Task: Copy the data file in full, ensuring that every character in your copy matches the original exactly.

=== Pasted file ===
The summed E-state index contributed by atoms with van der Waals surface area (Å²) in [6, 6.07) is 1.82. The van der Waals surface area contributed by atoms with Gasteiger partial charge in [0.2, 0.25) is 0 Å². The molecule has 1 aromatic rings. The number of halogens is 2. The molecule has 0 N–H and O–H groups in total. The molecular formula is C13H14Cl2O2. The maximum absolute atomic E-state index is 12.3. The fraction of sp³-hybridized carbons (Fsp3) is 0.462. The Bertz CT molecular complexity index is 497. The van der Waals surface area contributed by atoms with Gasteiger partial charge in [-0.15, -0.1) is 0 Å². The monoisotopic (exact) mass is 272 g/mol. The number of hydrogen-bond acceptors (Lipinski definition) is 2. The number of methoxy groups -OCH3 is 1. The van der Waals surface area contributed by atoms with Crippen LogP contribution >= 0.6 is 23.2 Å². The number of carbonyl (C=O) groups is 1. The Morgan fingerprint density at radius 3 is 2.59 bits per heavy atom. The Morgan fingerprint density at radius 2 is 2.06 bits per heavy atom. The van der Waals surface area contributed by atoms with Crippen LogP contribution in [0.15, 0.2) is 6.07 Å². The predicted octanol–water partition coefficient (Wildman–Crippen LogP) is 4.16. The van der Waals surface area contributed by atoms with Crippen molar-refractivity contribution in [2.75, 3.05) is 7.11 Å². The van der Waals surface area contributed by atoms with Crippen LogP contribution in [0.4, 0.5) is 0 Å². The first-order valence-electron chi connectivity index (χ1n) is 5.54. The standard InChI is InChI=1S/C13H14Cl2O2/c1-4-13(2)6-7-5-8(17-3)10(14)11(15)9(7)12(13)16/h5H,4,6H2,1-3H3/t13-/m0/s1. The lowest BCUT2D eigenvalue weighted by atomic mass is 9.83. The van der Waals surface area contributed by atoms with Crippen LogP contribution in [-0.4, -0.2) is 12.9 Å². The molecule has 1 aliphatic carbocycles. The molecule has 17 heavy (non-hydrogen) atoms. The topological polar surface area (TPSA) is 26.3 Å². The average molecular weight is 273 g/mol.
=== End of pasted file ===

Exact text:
The summed E-state index contributed by atoms with van der Waals surface area (Å²) in [6, 6.07) is 1.82. The van der Waals surface area contributed by atoms with Gasteiger partial charge in [0.2, 0.25) is 0 Å². The molecule has 1 aromatic rings. The number of halogens is 2. The molecule has 0 N–H and O–H groups in total. The molecular formula is C13H14Cl2O2. The maximum absolute atomic E-state index is 12.3. The fraction of sp³-hybridized carbons (Fsp3) is 0.462. The Bertz CT molecular complexity index is 497. The van der Waals surface area contributed by atoms with Gasteiger partial charge in [-0.15, -0.1) is 0 Å². The monoisotopic (exact) mass is 272 g/mol. The number of hydrogen-bond acceptors (Lipinski definition) is 2. The number of methoxy groups -OCH3 is 1. The van der Waals surface area contributed by atoms with Crippen LogP contribution >= 0.6 is 23.2 Å². The number of carbonyl (C=O) groups is 1. The Morgan fingerprint density at radius 3 is 2.59 bits per heavy atom. The Morgan fingerprint density at radius 2 is 2.06 bits per heavy atom. The van der Waals surface area contributed by atoms with Crippen LogP contribution in [0.15, 0.2) is 6.07 Å². The predicted octanol–water partition coefficient (Wildman–Crippen LogP) is 4.16. The van der Waals surface area contributed by atoms with Crippen molar-refractivity contribution in [2.75, 3.05) is 7.11 Å². The van der Waals surface area contributed by atoms with Crippen LogP contribution in [0.4, 0.5) is 0 Å². The first-order valence-electron chi connectivity index (χ1n) is 5.54. The standard InChI is InChI=1S/C13H14Cl2O2/c1-4-13(2)6-7-5-8(17-3)10(14)11(15)9(7)12(13)16/h5H,4,6H2,1-3H3/t13-/m0/s1. The lowest BCUT2D eigenvalue weighted by atomic mass is 9.83. The van der Waals surface area contributed by atoms with Crippen LogP contribution in [-0.4, -0.2) is 12.9 Å². The molecule has 1 aliphatic carbocycles. The molecule has 17 heavy (non-hydrogen) atoms. The topological polar surface area (TPSA) is 26.3 Å². The average molecular weight is 273 g/mol.